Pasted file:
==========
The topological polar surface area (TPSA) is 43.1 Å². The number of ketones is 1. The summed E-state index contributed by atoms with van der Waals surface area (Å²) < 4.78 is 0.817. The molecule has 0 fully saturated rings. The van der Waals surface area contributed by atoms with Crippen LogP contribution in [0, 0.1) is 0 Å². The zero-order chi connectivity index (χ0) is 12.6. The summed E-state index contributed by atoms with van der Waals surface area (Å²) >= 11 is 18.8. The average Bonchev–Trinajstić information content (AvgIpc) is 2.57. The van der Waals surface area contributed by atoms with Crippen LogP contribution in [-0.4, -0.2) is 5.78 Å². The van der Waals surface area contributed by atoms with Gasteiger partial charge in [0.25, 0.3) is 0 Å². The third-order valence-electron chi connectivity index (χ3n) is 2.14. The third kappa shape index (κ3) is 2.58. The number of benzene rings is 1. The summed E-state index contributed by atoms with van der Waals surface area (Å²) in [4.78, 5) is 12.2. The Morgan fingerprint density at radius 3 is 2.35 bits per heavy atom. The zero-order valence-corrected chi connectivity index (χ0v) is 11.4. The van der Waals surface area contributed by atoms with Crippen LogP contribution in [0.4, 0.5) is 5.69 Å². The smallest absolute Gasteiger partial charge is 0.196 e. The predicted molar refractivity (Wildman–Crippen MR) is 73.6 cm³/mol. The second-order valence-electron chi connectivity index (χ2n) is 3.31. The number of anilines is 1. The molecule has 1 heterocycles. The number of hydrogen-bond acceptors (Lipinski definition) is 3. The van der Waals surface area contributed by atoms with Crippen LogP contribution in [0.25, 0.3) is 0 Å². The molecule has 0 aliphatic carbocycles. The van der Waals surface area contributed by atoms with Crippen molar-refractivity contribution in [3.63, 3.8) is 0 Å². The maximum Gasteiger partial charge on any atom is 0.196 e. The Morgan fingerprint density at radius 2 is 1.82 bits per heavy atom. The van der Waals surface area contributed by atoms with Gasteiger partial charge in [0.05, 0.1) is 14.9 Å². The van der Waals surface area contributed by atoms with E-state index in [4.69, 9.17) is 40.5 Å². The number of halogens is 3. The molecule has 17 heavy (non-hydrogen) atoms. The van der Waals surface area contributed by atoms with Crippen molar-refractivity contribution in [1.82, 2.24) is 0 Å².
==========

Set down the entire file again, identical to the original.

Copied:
The topological polar surface area (TPSA) is 43.1 Å². The number of ketones is 1. The summed E-state index contributed by atoms with van der Waals surface area (Å²) < 4.78 is 0.817. The molecule has 0 fully saturated rings. The van der Waals surface area contributed by atoms with Crippen LogP contribution in [0, 0.1) is 0 Å². The zero-order chi connectivity index (χ0) is 12.6. The summed E-state index contributed by atoms with van der Waals surface area (Å²) >= 11 is 18.8. The average Bonchev–Trinajstić information content (AvgIpc) is 2.57. The van der Waals surface area contributed by atoms with Crippen LogP contribution in [-0.4, -0.2) is 5.78 Å². The van der Waals surface area contributed by atoms with Gasteiger partial charge in [0.25, 0.3) is 0 Å². The third-order valence-electron chi connectivity index (χ3n) is 2.14. The third kappa shape index (κ3) is 2.58. The number of benzene rings is 1. The summed E-state index contributed by atoms with van der Waals surface area (Å²) in [4.78, 5) is 12.2. The Morgan fingerprint density at radius 3 is 2.35 bits per heavy atom. The zero-order valence-corrected chi connectivity index (χ0v) is 11.4. The van der Waals surface area contributed by atoms with Crippen LogP contribution in [0.4, 0.5) is 5.69 Å². The smallest absolute Gasteiger partial charge is 0.196 e. The predicted molar refractivity (Wildman–Crippen MR) is 73.6 cm³/mol. The second-order valence-electron chi connectivity index (χ2n) is 3.31. The number of anilines is 1. The molecule has 1 heterocycles. The number of hydrogen-bond acceptors (Lipinski definition) is 3. The van der Waals surface area contributed by atoms with Crippen LogP contribution in [0.25, 0.3) is 0 Å². The molecule has 0 aliphatic carbocycles. The van der Waals surface area contributed by atoms with Crippen molar-refractivity contribution in [3.63, 3.8) is 0 Å². The maximum Gasteiger partial charge on any atom is 0.196 e. The Morgan fingerprint density at radius 2 is 1.82 bits per heavy atom. The van der Waals surface area contributed by atoms with Gasteiger partial charge in [0.05, 0.1) is 14.9 Å². The van der Waals surface area contributed by atoms with E-state index in [4.69, 9.17) is 40.5 Å². The number of halogens is 3. The molecule has 17 heavy (non-hydrogen) atoms. The van der Waals surface area contributed by atoms with Crippen molar-refractivity contribution in [1.82, 2.24) is 0 Å².